Word Domain Disambiguation is a variant of Word Sense Disambiguation where the role of domain information is exploited. The hypothesis is that domain labels (such as MEDICINE, ARCHITECTURE and SPORT) provide a natural and powerful way to establish semantic relations among word senses, which can be profitably used during the disambiguation process. In particular, domains constitute a fundamental feature of textual coherence.
The starting point in the algorithm design was the previous work in word domain disambiguation reported in . The basic idea is that the whole disambiguation process can be profitably decomposed into two tasks: first, choosing a domain label for the target word among those reported in WORDNET DOMAINS; then, select a sense of the target word among those which are compatible with the selected domain. In the last version , WDD algorithm takes also into account domain variations, considering portions of text within which domain relevance is calculated.
Figure 1: Domain Variation for text br-e24 in Semcor corpus
Results obtained at the SENSEVAL-2 competition  on Word Sense Disambiguation confirm that domain information can be used to disambiguate with a very high level of precision. In particular for the task English All Words (all the words in the documents have to be disambiguated) our algorithm obtained .748 and .357 in terms of precision and recall respectively. The rather low degree of recall reflects the fact that just few words in a text carry relevant domain information (i.e. the algorithm does not take into account 'generic' senses).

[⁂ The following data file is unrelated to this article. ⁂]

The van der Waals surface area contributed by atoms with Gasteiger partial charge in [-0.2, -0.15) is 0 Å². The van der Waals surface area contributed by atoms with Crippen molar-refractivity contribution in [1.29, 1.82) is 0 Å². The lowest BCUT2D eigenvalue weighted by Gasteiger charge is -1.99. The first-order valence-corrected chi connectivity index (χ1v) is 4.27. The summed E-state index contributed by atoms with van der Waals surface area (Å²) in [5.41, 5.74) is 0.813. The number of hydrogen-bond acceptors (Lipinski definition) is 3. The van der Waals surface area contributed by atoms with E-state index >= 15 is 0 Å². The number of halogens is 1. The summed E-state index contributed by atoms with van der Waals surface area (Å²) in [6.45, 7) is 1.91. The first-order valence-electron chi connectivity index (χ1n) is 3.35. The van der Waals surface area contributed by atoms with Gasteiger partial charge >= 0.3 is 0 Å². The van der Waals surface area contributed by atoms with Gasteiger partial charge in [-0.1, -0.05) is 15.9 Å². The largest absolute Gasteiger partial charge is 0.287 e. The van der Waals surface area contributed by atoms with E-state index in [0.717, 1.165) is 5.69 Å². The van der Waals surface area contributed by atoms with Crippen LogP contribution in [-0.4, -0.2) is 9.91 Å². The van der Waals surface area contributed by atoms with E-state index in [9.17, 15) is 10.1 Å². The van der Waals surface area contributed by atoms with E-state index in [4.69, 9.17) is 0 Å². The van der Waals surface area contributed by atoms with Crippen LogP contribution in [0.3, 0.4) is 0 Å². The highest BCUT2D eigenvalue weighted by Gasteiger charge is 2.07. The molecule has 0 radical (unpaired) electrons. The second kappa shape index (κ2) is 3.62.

Setting a comparative test among user models, going beyond a generic user satisfaction is not straightforward. However, we wanted to estimate how much the new version of SiteIF (synset-based) actually improves the performances with respect to the previous version of the system (word-based). To evaluate whether and how the exploitation of the synset representation improves the accuracy of the semantic network modelling and filtering, we arranged an experiment whose goal was to compare the output of the two systems against the judgements of a human advisor.
First, a test set of about one hundred English news from the ADNKRONOS corpus were selected homogeneously with respect to the overall distribution in categories (i.e. culture, motors, etc...). The test set has been made available as a Web site, and then 12 ITC-irst researchers were asked to browse the site, simulating a user visiting the news site. Users were instructed to select a news, according to their personal interests, to completely read it, and then to select another news, again according to their interests. This process was repeated until ten news were picked out.
After this phase, a human advisor, who was acquainted with the test corpus, was asked to analyze the documents chosen by the users, and to propose new potential interesting documents from the corpus. The advisor was requested to follow the same procedure for each document set: documents were first grouped according to their ADNKRONOS category, and a new document was searched in the test corpus within that category. If a relevant document was found, it was added to the advisor proposals, otherwise no document for that category is proposed. Eventually, an additional document, outside the categories browsed by the user could be added by the advisor. On average, the advisor proposed 3 documents for a user document set.
Standard figures for precision and recall have been calculated considering the matches among the advisor and the systems documents.
Table 2 shows the result of the evaluation. The first column takes into account the document news, the second only the ADNKRONOS categories.
Table 2: Comparison between word-based UM and synset-based UM